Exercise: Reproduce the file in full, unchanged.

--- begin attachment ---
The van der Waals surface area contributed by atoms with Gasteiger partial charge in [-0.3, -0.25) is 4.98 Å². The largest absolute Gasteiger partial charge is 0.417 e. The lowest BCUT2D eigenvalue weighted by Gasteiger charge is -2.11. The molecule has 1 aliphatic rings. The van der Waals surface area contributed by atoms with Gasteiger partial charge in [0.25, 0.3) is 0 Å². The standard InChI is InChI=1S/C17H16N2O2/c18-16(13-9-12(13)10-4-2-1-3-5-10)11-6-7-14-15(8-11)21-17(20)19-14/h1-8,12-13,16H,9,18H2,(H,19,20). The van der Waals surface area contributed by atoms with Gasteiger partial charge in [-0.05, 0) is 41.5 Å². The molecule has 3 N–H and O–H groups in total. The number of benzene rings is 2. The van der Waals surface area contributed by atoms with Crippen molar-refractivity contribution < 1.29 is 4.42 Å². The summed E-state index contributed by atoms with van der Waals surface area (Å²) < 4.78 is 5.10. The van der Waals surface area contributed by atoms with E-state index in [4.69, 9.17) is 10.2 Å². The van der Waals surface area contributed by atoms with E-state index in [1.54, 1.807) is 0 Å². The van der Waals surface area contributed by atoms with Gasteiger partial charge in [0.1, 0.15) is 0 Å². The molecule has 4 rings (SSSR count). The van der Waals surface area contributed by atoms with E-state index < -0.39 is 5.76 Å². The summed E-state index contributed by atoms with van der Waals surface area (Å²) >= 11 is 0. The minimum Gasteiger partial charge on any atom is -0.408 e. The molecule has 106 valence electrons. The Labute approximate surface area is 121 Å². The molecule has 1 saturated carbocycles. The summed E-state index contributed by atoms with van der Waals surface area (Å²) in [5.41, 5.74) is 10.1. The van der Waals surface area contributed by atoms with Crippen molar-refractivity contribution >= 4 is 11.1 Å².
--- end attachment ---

The van der Waals surface area contributed by atoms with Gasteiger partial charge in [-0.3, -0.25) is 4.98 Å². The largest absolute Gasteiger partial charge is 0.417 e. The lowest BCUT2D eigenvalue weighted by Gasteiger charge is -2.11. The molecule has 1 aliphatic rings. The van der Waals surface area contributed by atoms with Gasteiger partial charge in [0.25, 0.3) is 0 Å². The standard InChI is InChI=1S/C17H16N2O2/c18-16(13-9-12(13)10-4-2-1-3-5-10)11-6-7-14-15(8-11)21-17(20)19-14/h1-8,12-13,16H,9,18H2,(H,19,20). The van der Waals surface area contributed by atoms with Gasteiger partial charge in [-0.05, 0) is 41.5 Å². The molecule has 3 N–H and O–H groups in total. The number of benzene rings is 2. The van der Waals surface area contributed by atoms with Crippen molar-refractivity contribution < 1.29 is 4.42 Å². The summed E-state index contributed by atoms with van der Waals surface area (Å²) < 4.78 is 5.10. The van der Waals surface area contributed by atoms with E-state index in [4.69, 9.17) is 10.2 Å². The van der Waals surface area contributed by atoms with E-state index in [1.54, 1.807) is 0 Å². The van der Waals surface area contributed by atoms with Gasteiger partial charge in [0.1, 0.15) is 0 Å². The molecule has 4 rings (SSSR count). The van der Waals surface area contributed by atoms with E-state index < -0.39 is 5.76 Å². The summed E-state index contributed by atoms with van der Waals surface area (Å²) >= 11 is 0. The minimum Gasteiger partial charge on any atom is -0.408 e. The molecule has 106 valence electrons. The Labute approximate surface area is 121 Å². The molecule has 1 saturated carbocycles. The summed E-state index contributed by atoms with van der Waals surface area (Å²) in [5.41, 5.74) is 10.1. The van der Waals surface area contributed by atoms with Crippen molar-refractivity contribution >= 4 is 11.1 Å².